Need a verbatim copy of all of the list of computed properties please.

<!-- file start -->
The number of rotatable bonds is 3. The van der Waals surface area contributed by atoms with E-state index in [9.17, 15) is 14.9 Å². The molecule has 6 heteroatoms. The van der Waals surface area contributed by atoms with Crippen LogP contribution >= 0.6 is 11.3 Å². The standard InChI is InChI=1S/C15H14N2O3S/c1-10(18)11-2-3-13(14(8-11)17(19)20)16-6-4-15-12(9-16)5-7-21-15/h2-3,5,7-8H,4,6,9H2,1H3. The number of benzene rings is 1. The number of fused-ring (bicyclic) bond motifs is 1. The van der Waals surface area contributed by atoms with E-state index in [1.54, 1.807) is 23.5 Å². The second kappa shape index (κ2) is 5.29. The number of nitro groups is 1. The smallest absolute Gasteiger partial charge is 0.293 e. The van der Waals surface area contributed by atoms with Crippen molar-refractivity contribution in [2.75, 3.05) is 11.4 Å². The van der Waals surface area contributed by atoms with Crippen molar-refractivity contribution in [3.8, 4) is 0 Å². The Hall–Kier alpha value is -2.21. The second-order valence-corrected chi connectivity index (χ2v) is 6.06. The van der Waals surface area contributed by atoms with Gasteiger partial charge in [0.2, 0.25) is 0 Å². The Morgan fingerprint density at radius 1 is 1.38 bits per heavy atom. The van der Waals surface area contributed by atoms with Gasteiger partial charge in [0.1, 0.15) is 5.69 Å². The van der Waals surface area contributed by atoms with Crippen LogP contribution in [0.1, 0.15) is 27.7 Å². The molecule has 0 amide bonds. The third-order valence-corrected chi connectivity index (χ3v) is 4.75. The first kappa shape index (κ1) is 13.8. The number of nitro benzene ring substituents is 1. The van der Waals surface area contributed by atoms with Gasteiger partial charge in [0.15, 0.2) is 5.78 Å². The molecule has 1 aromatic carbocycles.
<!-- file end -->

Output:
The number of rotatable bonds is 3. The van der Waals surface area contributed by atoms with E-state index in [9.17, 15) is 14.9 Å². The molecule has 6 heteroatoms. The van der Waals surface area contributed by atoms with Crippen LogP contribution >= 0.6 is 11.3 Å². The standard InChI is InChI=1S/C15H14N2O3S/c1-10(18)11-2-3-13(14(8-11)17(19)20)16-6-4-15-12(9-16)5-7-21-15/h2-3,5,7-8H,4,6,9H2,1H3. The number of benzene rings is 1. The number of fused-ring (bicyclic) bond motifs is 1. The van der Waals surface area contributed by atoms with E-state index in [1.54, 1.807) is 23.5 Å². The second kappa shape index (κ2) is 5.29. The number of nitro groups is 1. The smallest absolute Gasteiger partial charge is 0.293 e. The van der Waals surface area contributed by atoms with Crippen molar-refractivity contribution in [2.75, 3.05) is 11.4 Å². The van der Waals surface area contributed by atoms with Crippen molar-refractivity contribution in [3.8, 4) is 0 Å². The Hall–Kier alpha value is -2.21. The second-order valence-corrected chi connectivity index (χ2v) is 6.06. The van der Waals surface area contributed by atoms with Gasteiger partial charge in [0.2, 0.25) is 0 Å². The Morgan fingerprint density at radius 1 is 1.38 bits per heavy atom. The van der Waals surface area contributed by atoms with Gasteiger partial charge in [0.1, 0.15) is 5.69 Å². The van der Waals surface area contributed by atoms with Crippen LogP contribution in [0.1, 0.15) is 27.7 Å². The molecule has 0 amide bonds. The third-order valence-corrected chi connectivity index (χ3v) is 4.75. The first kappa shape index (κ1) is 13.8. The number of nitro benzene ring substituents is 1. The van der Waals surface area contributed by atoms with Gasteiger partial charge in [0.15, 0.2) is 5.78 Å². The molecule has 1 aromatic carbocycles.